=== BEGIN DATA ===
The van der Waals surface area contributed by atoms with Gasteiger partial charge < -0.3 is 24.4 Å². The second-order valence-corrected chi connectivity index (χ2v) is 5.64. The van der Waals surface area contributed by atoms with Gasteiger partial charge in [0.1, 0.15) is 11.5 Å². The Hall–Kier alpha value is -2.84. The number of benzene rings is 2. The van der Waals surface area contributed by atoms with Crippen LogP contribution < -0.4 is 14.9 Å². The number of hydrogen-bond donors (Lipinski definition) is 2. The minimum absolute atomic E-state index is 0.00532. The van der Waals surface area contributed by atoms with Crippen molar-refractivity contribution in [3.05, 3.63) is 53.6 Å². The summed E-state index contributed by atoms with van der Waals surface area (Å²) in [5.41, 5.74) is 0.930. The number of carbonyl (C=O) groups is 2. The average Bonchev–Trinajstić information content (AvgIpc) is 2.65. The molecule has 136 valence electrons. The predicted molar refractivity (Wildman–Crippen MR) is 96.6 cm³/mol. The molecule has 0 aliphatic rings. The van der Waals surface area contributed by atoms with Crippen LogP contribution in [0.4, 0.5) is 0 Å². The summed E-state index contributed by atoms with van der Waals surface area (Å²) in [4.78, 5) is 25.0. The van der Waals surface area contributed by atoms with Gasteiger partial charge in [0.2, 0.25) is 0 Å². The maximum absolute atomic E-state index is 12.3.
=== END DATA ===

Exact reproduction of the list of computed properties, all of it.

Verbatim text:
The van der Waals surface area contributed by atoms with Gasteiger partial charge < -0.3 is 24.4 Å². The second-order valence-corrected chi connectivity index (χ2v) is 5.64. The van der Waals surface area contributed by atoms with Gasteiger partial charge in [0.1, 0.15) is 11.5 Å². The Hall–Kier alpha value is -2.84. The number of benzene rings is 2. The van der Waals surface area contributed by atoms with Crippen LogP contribution < -0.4 is 14.9 Å². The number of hydrogen-bond donors (Lipinski definition) is 2. The minimum absolute atomic E-state index is 0.00532. The van der Waals surface area contributed by atoms with Crippen molar-refractivity contribution in [3.05, 3.63) is 53.6 Å². The summed E-state index contributed by atoms with van der Waals surface area (Å²) in [5.41, 5.74) is 0.930. The number of carbonyl (C=O) groups is 2. The average Bonchev–Trinajstić information content (AvgIpc) is 2.65. The molecule has 136 valence electrons. The predicted molar refractivity (Wildman–Crippen MR) is 96.6 cm³/mol. The molecule has 0 aliphatic rings. The van der Waals surface area contributed by atoms with Crippen LogP contribution in [0.4, 0.5) is 0 Å². The summed E-state index contributed by atoms with van der Waals surface area (Å²) in [4.78, 5) is 25.0. The van der Waals surface area contributed by atoms with Gasteiger partial charge in [0.2, 0.25) is 0 Å². The maximum absolute atomic E-state index is 12.3.